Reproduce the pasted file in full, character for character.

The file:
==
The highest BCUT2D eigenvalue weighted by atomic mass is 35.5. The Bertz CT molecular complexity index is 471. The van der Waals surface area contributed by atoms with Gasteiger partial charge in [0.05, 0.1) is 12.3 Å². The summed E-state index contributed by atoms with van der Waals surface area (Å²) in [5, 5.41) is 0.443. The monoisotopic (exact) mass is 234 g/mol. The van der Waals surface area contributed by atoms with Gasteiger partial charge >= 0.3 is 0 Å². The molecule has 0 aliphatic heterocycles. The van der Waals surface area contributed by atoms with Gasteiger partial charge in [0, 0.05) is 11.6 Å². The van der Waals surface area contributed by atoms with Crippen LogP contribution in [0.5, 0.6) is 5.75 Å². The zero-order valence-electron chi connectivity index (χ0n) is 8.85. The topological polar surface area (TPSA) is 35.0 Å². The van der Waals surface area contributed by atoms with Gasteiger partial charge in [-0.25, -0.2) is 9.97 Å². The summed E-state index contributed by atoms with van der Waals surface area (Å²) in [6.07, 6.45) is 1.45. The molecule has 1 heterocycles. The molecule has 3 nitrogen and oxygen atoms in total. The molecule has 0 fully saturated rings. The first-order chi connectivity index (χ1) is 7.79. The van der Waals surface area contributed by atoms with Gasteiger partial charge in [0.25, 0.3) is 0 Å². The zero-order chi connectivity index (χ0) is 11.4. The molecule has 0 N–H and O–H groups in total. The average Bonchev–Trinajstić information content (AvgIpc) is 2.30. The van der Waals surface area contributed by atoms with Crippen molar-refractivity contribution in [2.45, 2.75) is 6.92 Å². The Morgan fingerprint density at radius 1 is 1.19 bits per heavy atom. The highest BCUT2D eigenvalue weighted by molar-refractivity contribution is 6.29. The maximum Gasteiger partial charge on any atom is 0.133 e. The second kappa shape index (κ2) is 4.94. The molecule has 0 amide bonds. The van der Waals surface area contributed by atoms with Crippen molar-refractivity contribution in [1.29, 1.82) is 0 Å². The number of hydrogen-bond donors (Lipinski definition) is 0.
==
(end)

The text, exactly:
The highest BCUT2D eigenvalue weighted by atomic mass is 35.5. The Bertz CT molecular complexity index is 471. The van der Waals surface area contributed by atoms with Gasteiger partial charge in [0.05, 0.1) is 12.3 Å². The summed E-state index contributed by atoms with van der Waals surface area (Å²) in [5, 5.41) is 0.443. The monoisotopic (exact) mass is 234 g/mol. The van der Waals surface area contributed by atoms with Gasteiger partial charge >= 0.3 is 0 Å². The molecule has 0 aliphatic heterocycles. The van der Waals surface area contributed by atoms with Gasteiger partial charge in [0, 0.05) is 11.6 Å². The van der Waals surface area contributed by atoms with Crippen LogP contribution in [0.5, 0.6) is 5.75 Å². The zero-order valence-electron chi connectivity index (χ0n) is 8.85. The topological polar surface area (TPSA) is 35.0 Å². The van der Waals surface area contributed by atoms with Gasteiger partial charge in [-0.25, -0.2) is 9.97 Å². The summed E-state index contributed by atoms with van der Waals surface area (Å²) in [6.07, 6.45) is 1.45. The molecule has 1 heterocycles. The molecule has 3 nitrogen and oxygen atoms in total. The molecule has 0 fully saturated rings. The first-order chi connectivity index (χ1) is 7.79. The van der Waals surface area contributed by atoms with Gasteiger partial charge in [0.25, 0.3) is 0 Å². The zero-order chi connectivity index (χ0) is 11.4. The molecule has 0 N–H and O–H groups in total. The average Bonchev–Trinajstić information content (AvgIpc) is 2.30. The van der Waals surface area contributed by atoms with Crippen molar-refractivity contribution in [2.45, 2.75) is 6.92 Å². The Morgan fingerprint density at radius 1 is 1.19 bits per heavy atom. The highest BCUT2D eigenvalue weighted by molar-refractivity contribution is 6.29. The maximum Gasteiger partial charge on any atom is 0.133 e. The second kappa shape index (κ2) is 4.94. The molecule has 0 amide bonds. The van der Waals surface area contributed by atoms with Crippen molar-refractivity contribution in [1.29, 1.82) is 0 Å². The number of hydrogen-bond donors (Lipinski definition) is 0.